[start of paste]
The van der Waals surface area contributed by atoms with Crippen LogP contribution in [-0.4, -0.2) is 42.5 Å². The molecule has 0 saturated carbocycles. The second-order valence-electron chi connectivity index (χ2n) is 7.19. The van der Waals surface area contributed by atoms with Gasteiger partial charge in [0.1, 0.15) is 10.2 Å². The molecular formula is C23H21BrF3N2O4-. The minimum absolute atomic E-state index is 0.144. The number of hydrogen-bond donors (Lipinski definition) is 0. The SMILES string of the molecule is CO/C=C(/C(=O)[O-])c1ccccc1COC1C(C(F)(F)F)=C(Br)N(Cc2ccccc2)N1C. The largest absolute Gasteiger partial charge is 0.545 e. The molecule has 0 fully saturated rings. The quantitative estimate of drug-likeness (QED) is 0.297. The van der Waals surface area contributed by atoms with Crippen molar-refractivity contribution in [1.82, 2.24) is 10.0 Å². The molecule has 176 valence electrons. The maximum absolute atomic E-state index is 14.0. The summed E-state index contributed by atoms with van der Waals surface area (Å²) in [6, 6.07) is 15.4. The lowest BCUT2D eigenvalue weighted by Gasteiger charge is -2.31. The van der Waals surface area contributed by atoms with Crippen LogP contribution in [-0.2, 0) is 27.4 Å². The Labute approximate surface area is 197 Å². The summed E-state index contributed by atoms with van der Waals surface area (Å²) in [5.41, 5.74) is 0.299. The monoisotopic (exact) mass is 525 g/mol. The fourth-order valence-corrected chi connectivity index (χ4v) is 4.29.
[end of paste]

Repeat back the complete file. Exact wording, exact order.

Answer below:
The van der Waals surface area contributed by atoms with Crippen LogP contribution in [-0.4, -0.2) is 42.5 Å². The molecule has 0 saturated carbocycles. The second-order valence-electron chi connectivity index (χ2n) is 7.19. The van der Waals surface area contributed by atoms with Gasteiger partial charge in [0.1, 0.15) is 10.2 Å². The molecular formula is C23H21BrF3N2O4-. The minimum absolute atomic E-state index is 0.144. The number of hydrogen-bond donors (Lipinski definition) is 0. The SMILES string of the molecule is CO/C=C(/C(=O)[O-])c1ccccc1COC1C(C(F)(F)F)=C(Br)N(Cc2ccccc2)N1C. The largest absolute Gasteiger partial charge is 0.545 e. The molecule has 0 fully saturated rings. The quantitative estimate of drug-likeness (QED) is 0.297. The van der Waals surface area contributed by atoms with Crippen molar-refractivity contribution in [1.82, 2.24) is 10.0 Å². The molecule has 176 valence electrons. The maximum absolute atomic E-state index is 14.0. The summed E-state index contributed by atoms with van der Waals surface area (Å²) in [6, 6.07) is 15.4. The lowest BCUT2D eigenvalue weighted by Gasteiger charge is -2.31. The van der Waals surface area contributed by atoms with Crippen LogP contribution in [-0.2, 0) is 27.4 Å². The Labute approximate surface area is 197 Å². The summed E-state index contributed by atoms with van der Waals surface area (Å²) in [5.41, 5.74) is 0.299. The monoisotopic (exact) mass is 525 g/mol. The fourth-order valence-corrected chi connectivity index (χ4v) is 4.29.